Some car designs either mature with age or wait for the beholder’s eye to mature. The second-generation BMW Einser is an example of this phenomenon.
The passage of time can have peculiar side effects, in that both one’s own tastes tend to change, just as changing context can significantly alter one’s perception and hence opinion.
In automotive terms, for example, my (much) younger self was left unreservedly enchanted by the Rover 75 upon its unveiling. The attention to detail of its styling, as well as the obvious nods to historic British car designs completely won me over; to me, the 75 was everything the Jaguar S-type most equivocally was not.
Two decades later, the Jaguar remains no caterpillar-turned-butterfly, but the Rover has lost quite a lot of its charm. The care and attention to detail that went into its design remain as obvious as they were back in 1998, but the entire concept of a twee retro saloon so unashamedly attempting to evoke a nostalgic allure does appear a bit silly from today’s perspective – or at least to a set of eyes that has received twenty more years of visual education.
However, the opposite can occur just as easily, and doesn’t necessarily require the passing of decades to take place. For this is what has happened to me recently, when I took the time to study the second-generation BMW 1 series with that metaphorical set of fresh eyes.
Back in the day (or, more specifically: eight years ago), I wasn’t immediately enamoured. This Einser wasn’t as striking as its predecessor, nor was it a classical beauty. Its RWD proportions remained interesting in a category of motor car that was very homogenous in that regard (and is even more so now), and the F20 generation did immediately appear as though it spent quite a bit more time at the clay modellers than its dramatic, yet somewhat coarse predecessor.
What I did catch immediately was the intricate connection of rear and front lights (both of which are pointed inwards) and the rather neat, arrow-shaped side crease – the latter of which was later shared with the very pleasant 4 series coupé that also happens to be credited to former BMW exterior designer, Nicolas Huet. But in total, this second One seemed to be rather less than the sum of its parts.
A first cause to reconsider my stance presented itself once the Einser received its facelift. In that process, it gained rather more ordinary, decidedly horizontal light units front and rear. While the less squinty front and more planted rear did make the car appear more broadly palatable, they also made for far less consistent and less delicate an appearance than before. But only recently did the quality of the F20’s design truly strike me.
Even to those of us open to Chris Bangle’s BMW oeuvre, there’s no escaping the realisation that it’s mostly defined by broad brushstrokes than intricate delicacy. The F20 makes for a particularly interesting case in that it combines Bangleesque peculiarity with unusual attention to detail, and even a certain subtlety.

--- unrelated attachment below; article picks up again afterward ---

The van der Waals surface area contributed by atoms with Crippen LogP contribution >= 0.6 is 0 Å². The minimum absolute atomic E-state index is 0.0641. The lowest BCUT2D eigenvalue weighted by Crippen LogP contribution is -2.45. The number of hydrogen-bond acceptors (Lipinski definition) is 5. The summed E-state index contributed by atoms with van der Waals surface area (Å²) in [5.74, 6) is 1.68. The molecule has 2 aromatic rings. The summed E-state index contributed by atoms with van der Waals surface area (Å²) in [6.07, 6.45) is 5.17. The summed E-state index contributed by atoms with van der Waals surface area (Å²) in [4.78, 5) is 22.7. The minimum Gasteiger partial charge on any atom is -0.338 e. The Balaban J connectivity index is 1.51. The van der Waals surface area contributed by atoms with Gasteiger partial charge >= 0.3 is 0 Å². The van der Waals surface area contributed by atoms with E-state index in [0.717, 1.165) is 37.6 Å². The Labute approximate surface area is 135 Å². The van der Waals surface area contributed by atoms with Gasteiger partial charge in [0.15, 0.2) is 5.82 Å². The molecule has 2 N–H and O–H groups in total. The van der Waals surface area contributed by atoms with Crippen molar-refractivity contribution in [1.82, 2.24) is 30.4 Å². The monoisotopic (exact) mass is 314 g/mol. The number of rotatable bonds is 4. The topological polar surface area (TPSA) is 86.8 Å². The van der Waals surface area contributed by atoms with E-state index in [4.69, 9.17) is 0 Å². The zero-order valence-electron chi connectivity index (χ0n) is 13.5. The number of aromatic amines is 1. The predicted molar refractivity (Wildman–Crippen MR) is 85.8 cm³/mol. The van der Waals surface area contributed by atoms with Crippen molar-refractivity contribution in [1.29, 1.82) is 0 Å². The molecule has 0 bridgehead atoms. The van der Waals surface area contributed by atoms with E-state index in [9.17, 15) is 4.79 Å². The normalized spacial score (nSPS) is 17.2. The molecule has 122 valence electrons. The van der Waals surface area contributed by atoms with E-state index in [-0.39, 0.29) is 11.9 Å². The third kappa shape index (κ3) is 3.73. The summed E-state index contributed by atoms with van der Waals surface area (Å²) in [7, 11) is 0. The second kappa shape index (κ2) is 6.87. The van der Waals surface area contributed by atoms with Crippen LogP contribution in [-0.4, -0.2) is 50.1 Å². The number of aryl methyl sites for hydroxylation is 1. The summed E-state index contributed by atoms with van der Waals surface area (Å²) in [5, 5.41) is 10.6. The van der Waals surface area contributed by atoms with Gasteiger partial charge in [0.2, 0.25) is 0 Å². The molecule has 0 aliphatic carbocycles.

A particularly colour-sensitive design, the F20’s best comes to the fore in tones like gunmetal grey or light metallic blue. Then the sculpting of the front becomes apparent, where a slash above the headlights somewhat distracts from the subtle, arrow-shaped sculpting next to the kidney grille. This is picked up by the three-dimensional slats in the grille – a feature that has been incorporated in most recent BMW designs, albeit in offensively poorly executed form.
Only very rarely does a front end design offer more than one ‘layer’ of graphics, but in the F20’s case, the sculpting adds an unusual subtlety to the design – despite the simplicity of the arrow theme. Maybe the esteemed Mr Herriott, should he not totally disagree with my findings here, might take it upon himself to explain this in detail at some stage.
The side is defined by fine craftsmanship. As with the (also Huet-designed) 4 series, the wheel arches are subtly accentuated. There’s a concave stretch of metal on the flanks, below the BMW ‘character line’, that is clearly set apart from the rear wheel arch (again à la 4 series) and only very few lines and creases apart from this.
At the rear, the pointed shape of the light units pays tribute to the front-end design, with the ‘arrowhead’ again being continued by sheetmetal sculpting, on the boot lid in this instance. As a consequence, this Einser lacks the L-shape rear lights that have become a key BMW styling feature, although a very subtle reference to the Neue Klasse and some ’02 models’ rear lights could be read into this shape, if one was hellbent on doing so.
While the F20 Einser may not be a BMW design for the ages, I thoroughly enjoyed giving the car another chance. Firstly because of the fine, if not glaringly obvious craftsmanship the design betrays, but also because it proved to me that any aesthetic judgement is only final until the next opportunity to examine an object presents itself.
Clearly, any piece of design created with care – as has been the case here – deserves attention. Or at least a second chance.